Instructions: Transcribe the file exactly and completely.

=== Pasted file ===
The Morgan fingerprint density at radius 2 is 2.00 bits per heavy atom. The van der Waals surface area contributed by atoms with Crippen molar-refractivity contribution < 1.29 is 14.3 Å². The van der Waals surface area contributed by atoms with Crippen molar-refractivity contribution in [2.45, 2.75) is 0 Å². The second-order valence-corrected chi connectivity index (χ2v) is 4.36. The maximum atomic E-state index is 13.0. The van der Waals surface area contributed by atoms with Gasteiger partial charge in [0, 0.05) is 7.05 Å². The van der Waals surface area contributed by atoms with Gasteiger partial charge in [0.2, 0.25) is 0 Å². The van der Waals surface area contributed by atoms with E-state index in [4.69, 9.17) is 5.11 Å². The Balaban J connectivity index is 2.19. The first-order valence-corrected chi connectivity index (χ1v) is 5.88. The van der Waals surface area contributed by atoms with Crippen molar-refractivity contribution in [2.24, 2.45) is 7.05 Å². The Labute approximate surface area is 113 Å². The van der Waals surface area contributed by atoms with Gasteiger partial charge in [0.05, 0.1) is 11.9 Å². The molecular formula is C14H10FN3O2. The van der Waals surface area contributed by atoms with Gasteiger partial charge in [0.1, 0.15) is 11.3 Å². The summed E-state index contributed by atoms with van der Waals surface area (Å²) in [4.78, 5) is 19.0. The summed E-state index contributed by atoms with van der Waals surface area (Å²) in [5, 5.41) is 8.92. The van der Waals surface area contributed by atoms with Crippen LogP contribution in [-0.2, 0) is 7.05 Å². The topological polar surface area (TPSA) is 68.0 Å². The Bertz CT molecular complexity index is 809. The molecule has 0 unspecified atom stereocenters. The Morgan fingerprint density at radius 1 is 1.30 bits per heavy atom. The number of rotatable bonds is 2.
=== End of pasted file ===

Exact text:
The Morgan fingerprint density at radius 2 is 2.00 bits per heavy atom. The van der Waals surface area contributed by atoms with Crippen molar-refractivity contribution < 1.29 is 14.3 Å². The van der Waals surface area contributed by atoms with Crippen molar-refractivity contribution in [2.45, 2.75) is 0 Å². The second-order valence-corrected chi connectivity index (χ2v) is 4.36. The maximum atomic E-state index is 13.0. The van der Waals surface area contributed by atoms with Gasteiger partial charge in [0, 0.05) is 7.05 Å². The van der Waals surface area contributed by atoms with Gasteiger partial charge in [0.2, 0.25) is 0 Å². The van der Waals surface area contributed by atoms with E-state index in [4.69, 9.17) is 5.11 Å². The Balaban J connectivity index is 2.19. The first-order valence-corrected chi connectivity index (χ1v) is 5.88. The van der Waals surface area contributed by atoms with Crippen molar-refractivity contribution in [2.24, 2.45) is 7.05 Å². The Labute approximate surface area is 113 Å². The van der Waals surface area contributed by atoms with Gasteiger partial charge in [0.05, 0.1) is 11.9 Å². The molecular formula is C14H10FN3O2. The van der Waals surface area contributed by atoms with Gasteiger partial charge in [0.1, 0.15) is 11.3 Å². The summed E-state index contributed by atoms with van der Waals surface area (Å²) in [4.78, 5) is 19.0. The summed E-state index contributed by atoms with van der Waals surface area (Å²) in [5, 5.41) is 8.92. The van der Waals surface area contributed by atoms with Crippen LogP contribution in [-0.2, 0) is 7.05 Å². The topological polar surface area (TPSA) is 68.0 Å². The Bertz CT molecular complexity index is 809. The molecule has 0 unspecified atom stereocenters. The Morgan fingerprint density at radius 1 is 1.30 bits per heavy atom. The number of rotatable bonds is 2.